Bock's appearance in Washington underscores how the search giant has become more engaged in policy debates in recent years (see BusinessWeek.com, 10/10/05, "Google Goes Inside the Beltway"). He told the panel he was no expert in immigration laws, but Bock said the Mountain View (Calif.) company considers it important to increase the number of highly skilled workers who can enter the U.S., both on a temporary and permanent basis.
The number of H-1B workers allowed into the country is currently capped at 65,000 for undergraduates and another 20,000 for graduate students. This spring, all of the H-1B visas for fiscal 2007 were claimed within the first two days for applications (see BusinessWeek.com, 3/8/07, "Gates to Senate: More Visas"). Bock called the situation a "crisis," adding that over the last year Google has not been able to hire 70 promising candidates because of the visa shortage.
Those opinions are controversial among U.S. workers, politicians, and some academics. The H-1B program has come under fire recently because of the nature of its users. While the program was originally set up to help U.S. companies hire workers with rare skills, outsourcing companies, particularly from India, have become the most active participants in the program. In 2006, 10 of the top 20 recipients of H-1B visas were Indian outsourcers, with Infosys Technologies (INFY) and Wipro (WIT) taking the two top spots. Senators Chuck Grassley (R-Iowa) and Dick Durbin (D-Ill.) have launched an investigation into how the Indian outsourcers are using the program and have said that they suspect the visas are being used to "facilitate the outsourcing of American jobs" (see BusinessWeek.com, 5/15/07, "Crackdown on Indian Outsourcing Firms").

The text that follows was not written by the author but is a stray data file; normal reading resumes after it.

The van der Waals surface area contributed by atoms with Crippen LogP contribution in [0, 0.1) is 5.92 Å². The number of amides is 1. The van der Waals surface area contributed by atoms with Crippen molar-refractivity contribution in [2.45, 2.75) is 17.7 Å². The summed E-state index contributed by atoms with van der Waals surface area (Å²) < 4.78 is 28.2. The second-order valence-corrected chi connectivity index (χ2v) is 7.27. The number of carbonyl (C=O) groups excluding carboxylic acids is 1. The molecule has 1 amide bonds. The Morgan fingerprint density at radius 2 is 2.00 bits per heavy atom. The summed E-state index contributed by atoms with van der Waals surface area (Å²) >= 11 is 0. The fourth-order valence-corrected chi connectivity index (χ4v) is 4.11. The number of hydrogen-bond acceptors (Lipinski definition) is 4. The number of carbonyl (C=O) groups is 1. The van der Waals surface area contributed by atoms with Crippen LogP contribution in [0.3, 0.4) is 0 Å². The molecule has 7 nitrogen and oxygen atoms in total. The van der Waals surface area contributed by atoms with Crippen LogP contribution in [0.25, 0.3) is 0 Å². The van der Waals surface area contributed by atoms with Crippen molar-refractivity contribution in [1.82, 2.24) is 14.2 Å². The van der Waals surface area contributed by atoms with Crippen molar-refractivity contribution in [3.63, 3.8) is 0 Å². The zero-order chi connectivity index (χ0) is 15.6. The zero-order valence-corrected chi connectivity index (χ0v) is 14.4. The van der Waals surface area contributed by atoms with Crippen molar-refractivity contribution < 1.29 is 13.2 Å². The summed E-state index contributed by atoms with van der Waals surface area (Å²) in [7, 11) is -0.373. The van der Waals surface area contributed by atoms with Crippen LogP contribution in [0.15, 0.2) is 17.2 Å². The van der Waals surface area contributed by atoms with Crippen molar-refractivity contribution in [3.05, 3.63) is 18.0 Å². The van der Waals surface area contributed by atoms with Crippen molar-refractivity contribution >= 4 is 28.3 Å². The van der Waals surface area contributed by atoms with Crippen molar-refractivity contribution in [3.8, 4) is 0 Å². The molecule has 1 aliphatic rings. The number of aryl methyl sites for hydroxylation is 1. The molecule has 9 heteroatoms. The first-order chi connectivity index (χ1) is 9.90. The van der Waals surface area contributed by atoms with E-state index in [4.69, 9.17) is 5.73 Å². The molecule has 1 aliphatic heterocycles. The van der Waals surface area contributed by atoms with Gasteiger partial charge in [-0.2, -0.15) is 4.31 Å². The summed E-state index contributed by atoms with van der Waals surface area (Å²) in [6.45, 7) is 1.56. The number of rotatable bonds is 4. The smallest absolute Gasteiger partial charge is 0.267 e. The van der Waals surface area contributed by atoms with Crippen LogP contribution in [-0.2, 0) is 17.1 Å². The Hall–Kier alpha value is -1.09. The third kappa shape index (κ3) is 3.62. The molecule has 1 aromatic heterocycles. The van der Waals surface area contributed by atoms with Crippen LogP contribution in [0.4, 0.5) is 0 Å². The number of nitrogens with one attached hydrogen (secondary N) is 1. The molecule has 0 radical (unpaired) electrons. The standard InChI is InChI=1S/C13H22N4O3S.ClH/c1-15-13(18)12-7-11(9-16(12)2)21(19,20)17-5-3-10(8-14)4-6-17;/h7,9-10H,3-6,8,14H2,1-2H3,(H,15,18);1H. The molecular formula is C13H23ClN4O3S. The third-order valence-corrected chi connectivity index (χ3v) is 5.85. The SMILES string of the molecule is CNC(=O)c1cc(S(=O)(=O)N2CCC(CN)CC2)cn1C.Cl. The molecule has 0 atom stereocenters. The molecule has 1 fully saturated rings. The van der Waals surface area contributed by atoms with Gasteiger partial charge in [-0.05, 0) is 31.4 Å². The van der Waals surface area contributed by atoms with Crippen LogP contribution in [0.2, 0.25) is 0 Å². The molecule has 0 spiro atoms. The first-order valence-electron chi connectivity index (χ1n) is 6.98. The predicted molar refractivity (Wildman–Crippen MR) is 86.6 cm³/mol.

Ron Hira, a public policy professor from the Rochester Institute of Technology, has closely studied the issues of temporary work visas and outsourcing. He appreciates how immigration has helped Google and other tech companies. "Google's hiring and employment practices are surely not representative," Hira says. "So should we really be making policy based on the exception rather than the rule?" He contends that the criteria by which workers are allowed into the country should be tightened so the program is not used to outsource jobs.
Tech workers are also concerned about letting in more people on H-1B visas. They fear that companies will use the program to drive down wages for American workers and move jobs overseas. "Our feeling is that before we talk about increases, we should implement reforms," says Chris McManes, spokesman for the IEEE-USA, the U.S. arm of the Institute of Electrical & Electronics Engineers.
Google clearly has a different opinion. Bock points out that if the search giant cannot bring foreign workers into the U.S., it can hire them at its many operations abroad. "However, many of our core products are created and improved here in the U.S., and we believe that worker satisfaction is higher when employees can work in the location they prefer," he said. "Being able to have H-1B visa holders remain in the U.S., building our products and expanding our business, also translates into more jobs and greater economic growth here at home."
Amid the at-times abstract public policy debate, Bock took time out to tell Lofgren and the other House members a personal story.
"I will take a moment to note, Madam Chair, that I, too, am an immigrant to America. My parents came here when they fled communist Romania when I was a child," he said. "My mother is here with me today. I cannot begin to tell you what a proud moment this is for her—and a humbling one for me. Under the Ceausescu dictatorship, she could not have dreamed of her son testifying before a committee of the United States Congress."